In another case, the Third Department found the "practical location" doctrine inapplicable.  Kennedy v Nimons, 2014 NY Slip Op 07036, 3rd Dept 10-16-14






Bank's Failure to Strictly Comply With the Filing Deadline in RPAPL 1306 Required Dismissal of the Complaint Seeking Foreclosure


In this mortgage foreclosure action, the Third Department determined that the bank's failure to submit admissible proof of compliance with the service requirements of RPAPL 1304 precluded summary judgment, and the bank's unexplained failure to comply with the filing deadline in RPAPL 1306 required dismissal of the complaint seeking foreclosure:


Defendant was entitled to summary judgment dismissing the complaint based on plaintiff's failure to comply with RPAPL 1306. That statute provides that lenders "shall file with the superintendent of financial services (superintendent) within three business days of the mailing of the notice required by [RPAPL 1304]" a form containing certain information regarding the borrower and mortgage (RPAPL 1306 [1]; see RPAPL 1306 [2]). The statute further states that "[a]ny complaint served in [an action] initiated pursuant to [RPAPL article 13] shall contain, as a condition precedent to such [action], an affirmative allegation that at the time the [action] is commenced, the plaintiff has complied with the provisions of this section" (RPAPL 1306 [1]). * * *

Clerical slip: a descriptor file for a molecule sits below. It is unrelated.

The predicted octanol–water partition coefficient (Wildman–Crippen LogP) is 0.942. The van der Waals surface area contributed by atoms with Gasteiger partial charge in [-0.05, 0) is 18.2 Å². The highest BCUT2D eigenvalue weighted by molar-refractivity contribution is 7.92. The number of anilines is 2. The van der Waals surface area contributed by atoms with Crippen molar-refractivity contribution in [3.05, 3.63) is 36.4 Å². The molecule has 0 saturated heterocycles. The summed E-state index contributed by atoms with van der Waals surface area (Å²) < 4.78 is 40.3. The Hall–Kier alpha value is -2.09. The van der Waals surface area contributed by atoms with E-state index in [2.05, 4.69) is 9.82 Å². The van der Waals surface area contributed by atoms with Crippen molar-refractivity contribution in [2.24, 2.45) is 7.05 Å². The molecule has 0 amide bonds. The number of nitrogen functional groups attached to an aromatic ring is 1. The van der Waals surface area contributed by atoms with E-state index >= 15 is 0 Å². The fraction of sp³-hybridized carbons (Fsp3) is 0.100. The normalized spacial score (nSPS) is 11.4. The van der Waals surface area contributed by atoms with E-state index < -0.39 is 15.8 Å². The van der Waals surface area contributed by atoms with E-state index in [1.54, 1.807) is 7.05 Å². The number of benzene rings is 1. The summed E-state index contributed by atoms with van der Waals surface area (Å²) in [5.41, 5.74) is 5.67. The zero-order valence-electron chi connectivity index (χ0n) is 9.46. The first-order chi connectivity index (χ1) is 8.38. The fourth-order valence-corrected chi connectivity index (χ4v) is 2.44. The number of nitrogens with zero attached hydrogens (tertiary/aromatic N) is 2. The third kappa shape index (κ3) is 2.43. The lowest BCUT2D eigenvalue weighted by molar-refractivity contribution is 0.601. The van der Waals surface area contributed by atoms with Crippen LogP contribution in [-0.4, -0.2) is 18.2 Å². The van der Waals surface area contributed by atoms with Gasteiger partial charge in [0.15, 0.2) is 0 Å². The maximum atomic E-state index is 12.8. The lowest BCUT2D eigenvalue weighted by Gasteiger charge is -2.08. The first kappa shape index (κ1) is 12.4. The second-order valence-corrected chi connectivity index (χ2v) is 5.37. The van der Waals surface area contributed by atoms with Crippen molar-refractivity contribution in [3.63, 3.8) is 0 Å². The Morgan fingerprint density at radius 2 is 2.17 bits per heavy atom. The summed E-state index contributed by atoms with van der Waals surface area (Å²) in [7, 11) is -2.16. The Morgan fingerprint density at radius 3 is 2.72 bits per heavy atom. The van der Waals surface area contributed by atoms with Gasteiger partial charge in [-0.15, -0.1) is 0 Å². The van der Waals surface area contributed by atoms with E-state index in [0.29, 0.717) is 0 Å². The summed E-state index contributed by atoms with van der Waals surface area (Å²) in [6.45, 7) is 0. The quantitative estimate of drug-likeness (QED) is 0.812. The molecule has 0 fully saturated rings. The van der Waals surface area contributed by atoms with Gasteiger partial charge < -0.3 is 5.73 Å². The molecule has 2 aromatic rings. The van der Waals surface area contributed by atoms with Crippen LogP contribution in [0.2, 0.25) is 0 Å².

RPAPL 1306's condition precedent to commencing a foreclosure action is strict compliance with the first sentence of the statute. In other words, a lender has only complied with the condition precedent if the lender has filed the appropriate form with the superintendent within three days of mailing the RPAPL 1304 notice to the borrower. TD Bank NA v Leroy, 2014 NY Slip Op 07047, 3rd Dept 10-16-14